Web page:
There will be one or two new use cases for AI that I hadn’t thought of which will make me smile, but in general, I doubt I’m going to see these as “game changing” in the near future.

Opportunity Marketplace, there will be more discussion and hopefully some updates from customers that have been playing with the tool. I’m hoping to hear some numbers about ROI that

Recruitment finally the refresh we’ve been waiting for, but not without it’s challenges, why on earth did we loose the drag and drop. We’ll see a bit about this.

Learning – looking forwards to demos of new learning experience and understanding if and how there will be opportunities to extend it.

Talent Intelligence Hub – the bit I am looking forward to understanding more about, how can we best integrate all the components of the suite to provide a go to solution. I’m really excited about bringing in of licences and education into this model and away from custom MDFs, but see this also as a big challenge for many organisations, especially for those that are using concurrent employment.

Concurrent Employment/Higher Duties/Temporary assignments – we _should_ hear more about this, but honestly doubt we will. It addresses a real need in the market, but seems not so many people seeing this.

Okay, that’s all for now, will update afterwards with what I got right and wrong.

What is “table stakes” for API functionality?

What is “table stakes” for product development these days? Do you believe that we should be following an “API first” development strategy?

I recently (well it was a year or so ago) came across some cool SAP SuccessFactors functionality which allows for a person to be put temporarily into another position, returning to their substantive position after a fixed period. Many of you will know this as “Higher Duties” or “Temporary Assignment” functionality. The problem I found (more recently) was that whilst most of the information about the temporary assignment was available via API, one key piece of information (very important information), the end date of the assignment, was NOT available via the standard SAP SuccessFactors OData API. ☹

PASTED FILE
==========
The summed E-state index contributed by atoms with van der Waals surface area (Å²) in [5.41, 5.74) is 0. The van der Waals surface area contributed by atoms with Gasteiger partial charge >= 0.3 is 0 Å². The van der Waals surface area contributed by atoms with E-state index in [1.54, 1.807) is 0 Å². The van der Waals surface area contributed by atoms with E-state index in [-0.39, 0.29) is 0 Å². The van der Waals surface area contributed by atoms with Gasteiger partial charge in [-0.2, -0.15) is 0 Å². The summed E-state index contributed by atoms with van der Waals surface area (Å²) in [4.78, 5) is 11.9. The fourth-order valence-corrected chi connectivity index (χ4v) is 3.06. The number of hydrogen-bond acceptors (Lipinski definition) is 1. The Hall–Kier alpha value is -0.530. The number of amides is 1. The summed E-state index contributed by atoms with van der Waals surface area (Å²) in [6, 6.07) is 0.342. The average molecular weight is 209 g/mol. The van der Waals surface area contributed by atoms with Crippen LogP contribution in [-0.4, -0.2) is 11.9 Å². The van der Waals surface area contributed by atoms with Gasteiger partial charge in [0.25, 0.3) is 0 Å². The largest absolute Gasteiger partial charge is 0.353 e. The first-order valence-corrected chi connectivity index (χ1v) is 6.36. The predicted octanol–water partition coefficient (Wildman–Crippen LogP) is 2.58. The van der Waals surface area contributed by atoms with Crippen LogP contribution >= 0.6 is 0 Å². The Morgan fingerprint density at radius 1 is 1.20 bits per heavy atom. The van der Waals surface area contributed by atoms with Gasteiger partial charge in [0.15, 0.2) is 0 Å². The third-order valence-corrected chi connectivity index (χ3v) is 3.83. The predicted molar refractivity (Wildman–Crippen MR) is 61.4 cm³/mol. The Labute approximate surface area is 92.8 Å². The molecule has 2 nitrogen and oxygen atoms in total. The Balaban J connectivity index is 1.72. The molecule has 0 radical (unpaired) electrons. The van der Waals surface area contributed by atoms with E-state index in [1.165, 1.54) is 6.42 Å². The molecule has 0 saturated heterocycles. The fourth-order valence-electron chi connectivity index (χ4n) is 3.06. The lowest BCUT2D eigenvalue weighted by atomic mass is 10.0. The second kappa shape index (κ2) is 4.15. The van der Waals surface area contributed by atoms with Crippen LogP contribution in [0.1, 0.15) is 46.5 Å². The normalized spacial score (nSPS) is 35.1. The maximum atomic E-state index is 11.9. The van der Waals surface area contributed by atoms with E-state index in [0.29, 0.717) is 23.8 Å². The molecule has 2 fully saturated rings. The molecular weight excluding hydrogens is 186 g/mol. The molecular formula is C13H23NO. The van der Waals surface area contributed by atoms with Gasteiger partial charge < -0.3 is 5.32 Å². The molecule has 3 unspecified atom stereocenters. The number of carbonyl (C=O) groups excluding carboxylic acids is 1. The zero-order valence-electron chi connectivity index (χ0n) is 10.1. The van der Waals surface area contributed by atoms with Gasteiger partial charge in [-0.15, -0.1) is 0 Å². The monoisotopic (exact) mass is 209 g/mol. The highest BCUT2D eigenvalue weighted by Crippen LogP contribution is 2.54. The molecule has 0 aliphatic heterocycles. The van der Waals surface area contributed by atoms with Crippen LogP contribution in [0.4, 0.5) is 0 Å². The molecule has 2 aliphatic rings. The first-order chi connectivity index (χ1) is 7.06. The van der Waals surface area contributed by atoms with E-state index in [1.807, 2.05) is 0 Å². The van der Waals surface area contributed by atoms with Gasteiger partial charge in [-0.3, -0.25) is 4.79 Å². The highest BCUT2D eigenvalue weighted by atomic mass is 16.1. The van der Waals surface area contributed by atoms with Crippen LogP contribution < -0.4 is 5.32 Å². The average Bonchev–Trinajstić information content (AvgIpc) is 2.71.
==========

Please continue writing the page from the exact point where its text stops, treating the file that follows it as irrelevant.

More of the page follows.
Surprisingly, and luckily, the information is available via the old SFAPI (a SOAP based API, and we all know how much developers love SOAP!) So I can work around this for the moment.

This said, to my thoughts, new(ish) functionality, like HD/TA for SAP SuccessFactors should always allow for the data that can be seen in the frontend application to be available via the OData API. That should be “table stakes”. A modern HRIS must be supported by a secure, open, documented and complete API. I often ask potential customers during sales presentations, to compare SAP SuccessFactors with the other products they are considering to Google “name of HRIS solution” + “API” and see what is returned, whether they need to sign in to see it, are there supporting document, examples, etc. SAP SuccessFactors pretty much always wins this game (mainly because Microsoft and Google don’t have competing products in the space, because they use SAP SuccessFactors.)